Romans 4:25 is easily understood when we notice that Paul is simply trying to apply the benefits already enjoyed by Abraham to all the rest of us who believe. Verse 23 reads: “Now it was not written because (δια) of him only, that [faith] is accounted to him, but because (δια) of us also, to whom [faith] is about to be getting accounted, who are believing on Him Who raises Jesus our Master from among the dead, who was surrendered because (δια) of our offenses [too!] and was raised because (δια) of our justifying [too!]” (Romans 4:23-25). So Paul is pressing into service the most general preposition he had access to in order to make a rather pedestrian point! All the fumbling over whether δια is “retrospective” or “prospective” becomes pedantic when we grasp the simple (and syntactically rather obvious—almost embarrassingly so) point of including everyone else who has faith in the same boat with father Abraham.
I said “almost” embarrassingly so. Because what trips up our thinking so that we get honestly distracted from the plain grammatical structure that would clue us in to Paul’s rhetorical point is the striking association of resurrection with justification. On the assumptions of Anselmian “vicarious satisfaction” theory of the Atonement, this doesn’t make sense. Even less so does it compute if “penal substitution” is presupposed. So even though Paul is not engaged in making a precise technical thrust in this particular passage about how the two are related, they jolly well are! And the clues are replete throughout the book of Romans, starting with 1:1-5! Then comes 1:16-17! For the “righteousness of God” which “is getting unveiled” (1:17) or “has gotten manifested” (3:21) in the proclamation is the resurrection of the surrendered and treacherously executed Messiah Jesus! Now if this unveiling or manifestation (as in the usual interpretation) actually transpired at Golgotha instead of the garden tomb—on “Good” Friday rather than “Easter” Sunday—isn’t it kinda funny that the term “cross/crucify” is only found ONCE in the whole long book of Romans, and then only as a compound, “crucified together” (6:6), referring more to our immersion than to Messiah’s ordeal? GO FIGURE!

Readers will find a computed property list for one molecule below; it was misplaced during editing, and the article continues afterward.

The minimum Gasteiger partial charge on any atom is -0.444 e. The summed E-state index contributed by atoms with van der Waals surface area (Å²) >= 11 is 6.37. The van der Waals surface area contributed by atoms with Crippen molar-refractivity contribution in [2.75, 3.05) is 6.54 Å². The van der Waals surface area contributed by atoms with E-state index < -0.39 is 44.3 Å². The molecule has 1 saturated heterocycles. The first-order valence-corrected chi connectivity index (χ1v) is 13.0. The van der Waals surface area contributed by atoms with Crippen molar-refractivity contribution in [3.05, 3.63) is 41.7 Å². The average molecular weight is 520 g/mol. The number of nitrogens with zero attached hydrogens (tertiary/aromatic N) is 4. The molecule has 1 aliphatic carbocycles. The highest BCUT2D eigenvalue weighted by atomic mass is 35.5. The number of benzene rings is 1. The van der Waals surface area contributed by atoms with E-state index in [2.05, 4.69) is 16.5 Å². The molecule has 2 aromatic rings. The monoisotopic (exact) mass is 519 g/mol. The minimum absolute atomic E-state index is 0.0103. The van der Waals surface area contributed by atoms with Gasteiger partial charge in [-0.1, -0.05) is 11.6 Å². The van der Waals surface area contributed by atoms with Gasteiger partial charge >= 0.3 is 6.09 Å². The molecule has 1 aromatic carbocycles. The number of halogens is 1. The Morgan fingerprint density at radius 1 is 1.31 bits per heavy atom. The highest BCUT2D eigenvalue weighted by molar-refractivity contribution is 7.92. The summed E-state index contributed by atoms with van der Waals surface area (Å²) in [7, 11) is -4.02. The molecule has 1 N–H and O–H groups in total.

Whereas on the assumption that God’s righteousness only became clear at our Master’s resurrection, the entire argument of Paul in Romans becomes luminous with fresh glory, and the epistle opens up anew like ripe fruit. The high point of this connection is the whole chapter immediately following the climax of the Abraham illustration in 4:25—a verse whose puzzling locutions, as so many others of Paul’s (think only of II Corinthians 5:21!), solve themselves with a flourish on the grounds of the empty garden tomb. [10/20/06]
Jesus’ “battle” on the cross was, as ever, to live up to his name, to become the Savior of the world instead of its destroyer, to which Satan was then tempting him on behalf of self preservation. Had he caved in to that fleshly impulse instead of enduring the pain by the power of the agelong Spirit, there would never have been the justly overcompensating proliferation of Holy Spirit that—praise God to all ages!—we actually did start to enjoy at Pentecost. Jesus made good as the Sponsor and Mediator of a fresh, New Covenant! [12/20/06]